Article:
A senior Veteran became homeless following the death of his wife in September. He lost his home because he could no longer pay his rent with his Social Security income. He began sleeping in his van because he had no family in California.
He was able to obtain veteran services, including a HUD VASH (Veterans Administration Supportive Housing) voucher, and applied for VA medical services and Medicare. He then applied to HRC for the security deposit program offered for Veterans. He was having trouble finding a place to live because of the high cost of rent and deposits on the Monterey Peninsula. After looking for almost three weeks, he was able to find a unit that was affordable, but without our help, he would not have been able to afford the deposit, his VASH voucher would have expired, and he would have remained homeless.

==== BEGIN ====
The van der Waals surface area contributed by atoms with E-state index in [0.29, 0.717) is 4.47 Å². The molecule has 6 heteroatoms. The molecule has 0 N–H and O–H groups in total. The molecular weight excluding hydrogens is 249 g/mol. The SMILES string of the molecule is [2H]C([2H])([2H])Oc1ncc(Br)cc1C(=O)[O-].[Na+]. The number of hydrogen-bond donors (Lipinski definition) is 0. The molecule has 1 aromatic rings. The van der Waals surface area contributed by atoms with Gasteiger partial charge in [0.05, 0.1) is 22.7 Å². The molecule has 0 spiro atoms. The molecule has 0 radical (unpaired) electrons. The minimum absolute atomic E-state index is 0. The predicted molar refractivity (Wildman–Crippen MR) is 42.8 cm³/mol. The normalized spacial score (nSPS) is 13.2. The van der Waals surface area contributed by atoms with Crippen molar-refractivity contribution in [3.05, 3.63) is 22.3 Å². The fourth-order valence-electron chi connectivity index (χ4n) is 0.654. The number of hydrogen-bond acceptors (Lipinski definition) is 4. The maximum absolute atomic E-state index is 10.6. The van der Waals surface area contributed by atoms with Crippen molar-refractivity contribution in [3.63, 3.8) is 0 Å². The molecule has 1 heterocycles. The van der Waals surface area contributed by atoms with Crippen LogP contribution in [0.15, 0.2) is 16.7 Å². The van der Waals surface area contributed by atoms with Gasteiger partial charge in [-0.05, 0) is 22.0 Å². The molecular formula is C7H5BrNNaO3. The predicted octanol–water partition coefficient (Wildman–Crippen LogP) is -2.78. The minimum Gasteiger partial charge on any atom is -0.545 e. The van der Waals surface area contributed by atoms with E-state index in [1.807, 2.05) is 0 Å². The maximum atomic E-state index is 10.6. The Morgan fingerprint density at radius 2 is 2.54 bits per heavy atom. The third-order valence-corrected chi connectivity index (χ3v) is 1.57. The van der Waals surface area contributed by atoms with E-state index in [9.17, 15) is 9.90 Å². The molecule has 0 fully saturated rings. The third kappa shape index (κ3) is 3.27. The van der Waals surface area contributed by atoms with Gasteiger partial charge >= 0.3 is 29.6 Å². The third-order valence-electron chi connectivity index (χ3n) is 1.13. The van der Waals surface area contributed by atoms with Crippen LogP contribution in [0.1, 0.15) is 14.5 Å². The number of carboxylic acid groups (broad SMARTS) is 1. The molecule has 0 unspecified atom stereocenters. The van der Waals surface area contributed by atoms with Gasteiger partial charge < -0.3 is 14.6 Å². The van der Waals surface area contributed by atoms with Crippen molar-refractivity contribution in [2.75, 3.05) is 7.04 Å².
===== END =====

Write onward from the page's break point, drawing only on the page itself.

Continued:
Here at HRC, we provide services to those Monterey County residents who live in extremely low-income households. A review of his income and expenses revealed that he was eligible to receive $826 toward his deposit. We paid his deposit.With HRC’s help, he was able to move into a one-bedroom, affordable unit in Monterey.
Mrs. A. came in to HRC with a Notice of Trustee Sale scheduled within the next four days. She had lived in her home for the past 19 years and was seeking our help to keep her home. Mrs. A. had an adjustable rate mortgage, and had not been able to keep up with the new, higher, payments.
The HRC Housing Counselor called Wells Fargo and submitted a workout packet right away. The Counselor was also able to talk to one of the Vice Presidents of the bank and stop the sale date, despite the short notice. After 12 months of submitting documents to Wells Fargo, with HRC’s help Wells Fargo finally gave Mrs. A. a loan modification. Her monthly home mortgage payment dropped from $3,123.59 to just $1,879.16 per month. The modification also stated that if 12 monthly payments were made on time, she would be granted a principle reduction of $117,000.